By Ian Dunt Follow @IanDunt
The family of murdered teenager Milly Dowler has delivered a devastating account of press intrusion into their lives as they opened the witness sessions for the Leveson inquiry.
The family, whose experience with the press triggered the most serious chapter of the phone-hacking controversy, described the euphoria they felt when they discovered their daughter's voicemail had been accessed, an event that was actually the result of journalistic interference.
Sally Dowler said the development prompted her to say to her husband: "'She's picked up her voicemails! She is alive!'
"But when we were talked about the hacking that was the first thing I thought."
In emotional and moving testimony to the inquiry last week, the Dowlers' counsel, David Sherborne, described a second intrusion on the Dowlers' lives, when they undertook her final walk weeks after their daughter's disappearance.
"This was no formal reconstruction done with the police," he said.
"It was not for publicity. It was, rather, a private act, a very private moment. But their moment of grief was obviously a photo opportunity too good to resist."
Ms Dowler commented: "It just felt like such an intrusion into a very private grief moment."
Bob Dowler explained how he had gone out of his way to facilitate the relationship with the press following their daughter's disappearance.
"We have always tried to be polite and courteous, and leave it at that," he said.
"We established that we wouldn't give any interviews and do everything through Surrey police office... to prevent a media war."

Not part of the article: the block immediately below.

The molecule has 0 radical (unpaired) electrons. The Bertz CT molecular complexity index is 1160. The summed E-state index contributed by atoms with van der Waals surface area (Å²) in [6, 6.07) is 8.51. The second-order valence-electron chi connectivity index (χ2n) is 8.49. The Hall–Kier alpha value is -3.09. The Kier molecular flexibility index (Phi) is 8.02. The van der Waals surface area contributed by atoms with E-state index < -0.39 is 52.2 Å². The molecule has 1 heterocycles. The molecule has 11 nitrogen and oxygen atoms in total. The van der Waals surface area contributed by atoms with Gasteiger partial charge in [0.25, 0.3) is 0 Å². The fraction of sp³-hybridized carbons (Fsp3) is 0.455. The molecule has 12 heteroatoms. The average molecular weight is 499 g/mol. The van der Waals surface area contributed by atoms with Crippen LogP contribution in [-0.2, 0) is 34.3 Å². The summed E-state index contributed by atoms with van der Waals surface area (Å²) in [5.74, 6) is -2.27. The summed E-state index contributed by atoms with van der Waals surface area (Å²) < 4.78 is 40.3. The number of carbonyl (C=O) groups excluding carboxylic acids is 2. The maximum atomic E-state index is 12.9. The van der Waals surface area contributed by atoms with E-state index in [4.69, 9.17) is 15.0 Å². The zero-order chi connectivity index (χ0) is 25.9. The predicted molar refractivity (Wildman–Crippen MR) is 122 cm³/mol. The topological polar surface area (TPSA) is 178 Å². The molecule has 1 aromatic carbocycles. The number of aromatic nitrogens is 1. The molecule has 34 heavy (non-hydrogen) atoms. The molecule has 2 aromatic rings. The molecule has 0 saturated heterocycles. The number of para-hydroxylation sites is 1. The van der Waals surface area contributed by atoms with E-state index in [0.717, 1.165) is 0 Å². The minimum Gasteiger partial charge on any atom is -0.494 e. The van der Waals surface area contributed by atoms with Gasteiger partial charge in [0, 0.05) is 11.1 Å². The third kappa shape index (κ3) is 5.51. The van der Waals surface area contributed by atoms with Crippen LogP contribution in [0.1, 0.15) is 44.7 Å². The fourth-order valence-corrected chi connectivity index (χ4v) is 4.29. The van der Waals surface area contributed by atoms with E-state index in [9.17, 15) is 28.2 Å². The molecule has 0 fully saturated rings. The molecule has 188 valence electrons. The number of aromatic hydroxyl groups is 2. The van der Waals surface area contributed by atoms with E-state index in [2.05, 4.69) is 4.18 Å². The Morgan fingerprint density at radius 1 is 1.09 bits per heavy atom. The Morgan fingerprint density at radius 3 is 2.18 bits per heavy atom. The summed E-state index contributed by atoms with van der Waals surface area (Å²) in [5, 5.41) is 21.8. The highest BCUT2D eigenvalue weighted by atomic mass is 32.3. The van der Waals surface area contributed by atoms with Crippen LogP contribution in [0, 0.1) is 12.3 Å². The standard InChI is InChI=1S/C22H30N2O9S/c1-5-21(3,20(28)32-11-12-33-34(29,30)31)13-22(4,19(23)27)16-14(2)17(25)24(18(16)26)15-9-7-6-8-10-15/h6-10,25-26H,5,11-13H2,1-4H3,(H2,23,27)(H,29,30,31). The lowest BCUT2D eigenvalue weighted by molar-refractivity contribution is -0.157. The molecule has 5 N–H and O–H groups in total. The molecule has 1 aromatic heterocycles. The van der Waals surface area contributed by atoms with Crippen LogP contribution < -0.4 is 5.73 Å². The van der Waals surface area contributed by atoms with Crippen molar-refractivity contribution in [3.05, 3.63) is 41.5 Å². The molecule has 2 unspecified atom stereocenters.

Ms Dowler added: "Every time we went out the front door we had to be on guard because there might be someone there."
The couple will be followed by a string of celebrities, including Hugh Grant and Steve Coogan.
Jude Law's lawyer and writers Joan Smith and J.K. Rowling will also appear.
Mr Grant issued a damning indictement of the treatment of Tinglan Hong, the Chinese actor recently revealed to be the mother of his baby daughter. Ms Hong was allegedly called after Mr Grant appeared on Question Time to be told by a voice on the other end of the phone: "Tell Hugh Grant to shut the f*ck up."
Later in the week, the parents of missing Madeleine McCann will also appear at the inquiry, where Gerry McCann may repeat that his wife felt "mentally raped" by News of the World's decision to publish her private diary.
Meanwhile, tensions were high at Sky News after lawyers were told to trawl staff emails looking for evidence of stories obtained via illegal methods.
The move is intended to protect the channel, which has won plaudits from across the political spectrum for its coverage of phone-hacking, from the ongoing problems hitting News International.
BSkyB is independent of News Corporation but the Murdoch-owned company is the biggest shareholder, with a 39.1% stake. It recently tried to take over the broadcaster but outrage over phone-hacking prevented the move taking place.